HPV prevalence and HPV-related dysplasia in elderly women

PLoS One. 2018 Jan 10;13(1):e0189300. doi: 10.1371/journal.pone.0189300. eCollection 2018.


Introduction: In Sweden, where screening ends at the age of 60, about 30% of the cervical cancer cases occur in women older than 60. The aim of the present study was to investigate the prevalence of HPV and cervical dysplasia in women of 60 years and above.

Patients and methods: From September 2013 until June 2015, 1051 women aged 60-89 years (mean 68 years) were sampled for an HPV test when attending an outpatient gynecology clinic. Women with positive results had a second HPV test and liquid based cytology (LBC), after 3.5 months on average. Those with a positive second HPV test were examined by colposcopy, and biopsy and a sample for LBC was obtained.

Results: The prevalence of HPV was 4.1%, (95%CI 3.0-5.5, n = 43) at the first test, and at the second test 2.6% remained positive (95%CI 1.7-3.8, n = 27). The majority of women positive in both HPV tests, had dysplasia in histology, 81.5% (22/27) (4 CIN 2-0.4%, 18 CIN 1-1.7%). HPV-related dysplasia was found in 2.1%, (95%CI 1.3-3.2, n = 22) of the 1051 women. Four of the 22 women with positive HPV tests also had abnormal cytology, one ASCUS and three CIN 1. No cancer or glandular dysplasia was detected.

Conclusion: A significant proportion of elderly women were found to have a persistent cervical HPV infection. Among them there was a high prevalence of CIN diagnosed by histology. The HPV test showed high sensitivity and specificity in detecting CIN in elderly women, while cytology showed extremely low sensitivity.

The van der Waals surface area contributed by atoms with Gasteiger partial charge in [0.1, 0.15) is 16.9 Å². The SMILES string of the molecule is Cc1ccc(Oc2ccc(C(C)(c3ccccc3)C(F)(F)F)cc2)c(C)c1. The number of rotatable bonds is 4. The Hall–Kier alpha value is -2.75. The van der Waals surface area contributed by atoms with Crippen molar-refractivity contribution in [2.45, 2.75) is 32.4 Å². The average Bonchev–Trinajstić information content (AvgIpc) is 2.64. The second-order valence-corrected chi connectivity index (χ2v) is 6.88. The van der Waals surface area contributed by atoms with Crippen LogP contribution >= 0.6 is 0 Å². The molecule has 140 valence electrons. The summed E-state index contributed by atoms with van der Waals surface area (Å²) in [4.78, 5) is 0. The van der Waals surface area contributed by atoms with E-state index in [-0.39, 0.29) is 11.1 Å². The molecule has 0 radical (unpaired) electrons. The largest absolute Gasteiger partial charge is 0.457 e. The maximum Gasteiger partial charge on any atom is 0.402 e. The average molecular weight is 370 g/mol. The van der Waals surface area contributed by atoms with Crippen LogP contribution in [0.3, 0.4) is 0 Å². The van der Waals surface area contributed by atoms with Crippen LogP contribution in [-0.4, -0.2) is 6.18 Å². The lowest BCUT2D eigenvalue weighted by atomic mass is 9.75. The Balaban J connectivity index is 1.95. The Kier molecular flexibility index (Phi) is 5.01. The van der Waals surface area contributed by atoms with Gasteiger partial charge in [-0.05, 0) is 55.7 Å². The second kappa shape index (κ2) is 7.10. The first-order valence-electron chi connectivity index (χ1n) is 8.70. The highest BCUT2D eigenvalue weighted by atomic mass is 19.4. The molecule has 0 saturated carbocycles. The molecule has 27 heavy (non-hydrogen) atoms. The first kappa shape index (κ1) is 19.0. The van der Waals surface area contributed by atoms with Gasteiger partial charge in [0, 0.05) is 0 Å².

Publication types

  • Research Support, Non-U.S. Gov't

MeSH terms

  • Aged
  • Aged, 80 and over
  • Alphapapillomavirus / isolation & purification*
  • Alphapapillomavirus / pathogenicity
  • Cervical Intraepithelial Neoplasia / diagnosis*
  • Cervical Intraepithelial Neoplasia / epidemiology
  • Cervical Intraepithelial Neoplasia / virology
  • Female
  • Humans
  • Middle Aged
  • Multiplex Polymerase Chain Reaction
  • Papillomavirus Infections / diagnosis*
  • Papillomavirus Infections / epidemiology
  • Papillomavirus Infections / virology
  • Prevalence
  • Retrospective Studies

Grant support

This work was supported by the Center for Clinical Research, Dalarna, Sweden Grant number CKFUU-506211. The funders had no role in study design, data collection and analysis, decision to publish, or preparation of the manuscript.